The study was first conducted in 2000, when data on 212 patients was compiled. Four years later, in 2004, the study was repeated on the same group of patients; however,32 subjects were lost to follow-up and out of the original 212 data could be collected for only 180 subjects.

 Results



In the study, 50 of the 212 subjects were children less than 12 years of age; in these cases the parents were also interviewed. The demographic profile is shown in [Table 1]. The mean age of the study subjects was 30 years (range 5-50 years) and about 90% of patients belonged to the lower socioeconomic classes, with an income of less than Rs. 3,000/- per month. [Table 2] shows the clinical characteristics of the patients. Generalized tonic-clonic seizure (GTCS) was the most common type of epilepsy; it was noted in 178 (84%) of the patients. The next most common form was partial seizure. The commonest cause for seizure recurrence was noncompliance with treatment, followed by intercurrent illness; no precipitating factor was found in one-third of the patients. In 2000, 15% of the patients reported experiencing intolerable adverse effects due to drug therapy, whereas by 2004 only 9% complained of this. Polytherapy was given in 60% of cases in 2000 but was reduced to 45.6% in 2004 by shifting patients to monotherapy whereever possible. Data collected in 2004 clearly showed that seizures were controlled with proper medical treatment in 60.6% of patients.

The common beliefs regarding the cause of epilepsy and attitudes towards alternative treatment methods are shown in [Table 3]. In the first study, about 23.5% of the patients believed that epilepsy was a disease of the brain; when the study was repeated in 2004, 57% held that belief. The prevalence of the belief that epilepsy is due to evil spirits was reduced to less than half, from 26.4% to 11.2%. The ignorance regarding the disease was also reduced to less than 10% in 2004 vs 27.4% in 2000.

About half of the patients had tried alternative treatments; Ayurveda, followed by sorcery, was most popular. After four years, the number of patients taking alternative therapy for seizure disorders had been reduced to about one-third of what was seen in 2000. The attitudes of patients towards modern medical treatment are shown in [Table 3]. In the study conducted in 2000, only 18% of the patients expected the treatment to be curative, whereas by 2004 almost 59% of the patients expected a cure. In 2000, about 73% of patient said that they did not take medicines during their religious fast, but four years later the percentage of such patients was reduced by half.

Whereas only 32% of the patients in 2000 had believed that missing a dose of drug would result in a fit or would render previous treatment ineffective, by 2004 about 70% held the same belief. The study of 2000 had shown that about 37% of the patients did not attend the clinic regularly, but by 2004 87.5% of the patients were found to be attending the clinic regularly every month.

 Discussion



The patients in our study had chronic, poorly controlled epilepsy. They were predominantly young adults and children, with a majority of the patients belonging to the lower socioeconomic classes. GTCS was the most common seizure type, followed by partial seizure.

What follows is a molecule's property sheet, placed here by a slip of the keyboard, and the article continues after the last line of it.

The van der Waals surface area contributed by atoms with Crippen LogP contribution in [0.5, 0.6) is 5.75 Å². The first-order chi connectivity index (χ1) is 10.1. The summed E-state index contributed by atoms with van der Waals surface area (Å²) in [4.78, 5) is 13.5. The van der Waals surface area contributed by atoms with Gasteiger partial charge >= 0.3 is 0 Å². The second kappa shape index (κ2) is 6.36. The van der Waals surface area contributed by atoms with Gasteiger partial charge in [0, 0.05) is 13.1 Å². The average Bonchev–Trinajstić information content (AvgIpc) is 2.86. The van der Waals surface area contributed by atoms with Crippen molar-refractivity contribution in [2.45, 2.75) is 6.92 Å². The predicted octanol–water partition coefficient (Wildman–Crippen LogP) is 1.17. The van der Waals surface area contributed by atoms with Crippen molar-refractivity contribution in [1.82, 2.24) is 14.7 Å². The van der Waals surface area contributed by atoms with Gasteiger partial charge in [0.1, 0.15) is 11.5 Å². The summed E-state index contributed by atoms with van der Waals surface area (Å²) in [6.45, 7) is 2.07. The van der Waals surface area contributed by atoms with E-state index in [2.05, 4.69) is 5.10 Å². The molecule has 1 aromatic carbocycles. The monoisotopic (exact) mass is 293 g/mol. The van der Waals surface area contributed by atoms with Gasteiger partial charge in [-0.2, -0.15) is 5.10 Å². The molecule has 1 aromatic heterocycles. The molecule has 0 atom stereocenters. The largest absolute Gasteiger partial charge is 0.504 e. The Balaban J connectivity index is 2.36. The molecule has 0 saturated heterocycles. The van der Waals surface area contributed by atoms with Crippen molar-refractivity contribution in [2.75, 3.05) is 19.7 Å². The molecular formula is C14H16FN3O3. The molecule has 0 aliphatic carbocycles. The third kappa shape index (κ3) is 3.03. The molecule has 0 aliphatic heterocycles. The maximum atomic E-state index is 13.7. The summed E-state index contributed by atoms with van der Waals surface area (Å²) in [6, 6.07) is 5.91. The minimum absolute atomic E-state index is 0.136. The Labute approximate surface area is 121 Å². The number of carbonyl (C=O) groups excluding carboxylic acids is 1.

Beliefs regarding cause of epilepsy

The various beliefs prevalent in African countries attribute both natural and supernatural causes for epilepsy. [6],[7],[8] The natural causes include poverty, weakness, and extremes of heat and cold; the supernatural cause being the anger of ancestral spirits. On comparing the results of our pair of studies, conducted in 2000 and 2004, changes in the beliefs and attitudes of the people over time could be clearly seen. The belief that epilepsy is a type of disease of the brain increased from 23.5% to 57% and ignorance regarding the disease was also reduced to less than 10% over the 4-year period. This is perhaps due to increased levels of education and the awareness imparted through the rural epilepsy clinic. The results were similar to that found in the study done by Mirnics et al. [9] in Hungary, which examined the changes in public attitudes towards epilepsy through two surveys conducted in 1994 and 2000.

The belief that epilepsy is due to evil spirits was present in about 26.4% of patients in our study conducted in 2000, which was similar to the findings of the studies conducted by Radhakrishnan et al. in Kerala, South India [10] and by Birbeck et al. [8] among Zambian teachers. After 4 years, the percentage of patients having this belief reduced to 11.2%; patients had apparently recognized the ineffectiveness of sorcery and voodoo as a form of treatment for epilepsy.

Alternative treatments tried by patients

Management of epilepsy is quite different in developing countries as compared to that in the developed countries. In most developing countries, seizures may not be considered as an emergency that warrants immediate medical attention. Most of the initial consultations are with traditional healers. A study from an urban centre found that 40% of the patients opted for alternative treatment, with 28.8% preferring sorcery or voodoo. [11] In Nigeria, although almost 90% of the patients believed that doctors can treat epilepsy effectively, 33% still preferred to combine medical treatment with sorcery or native treatment. [11]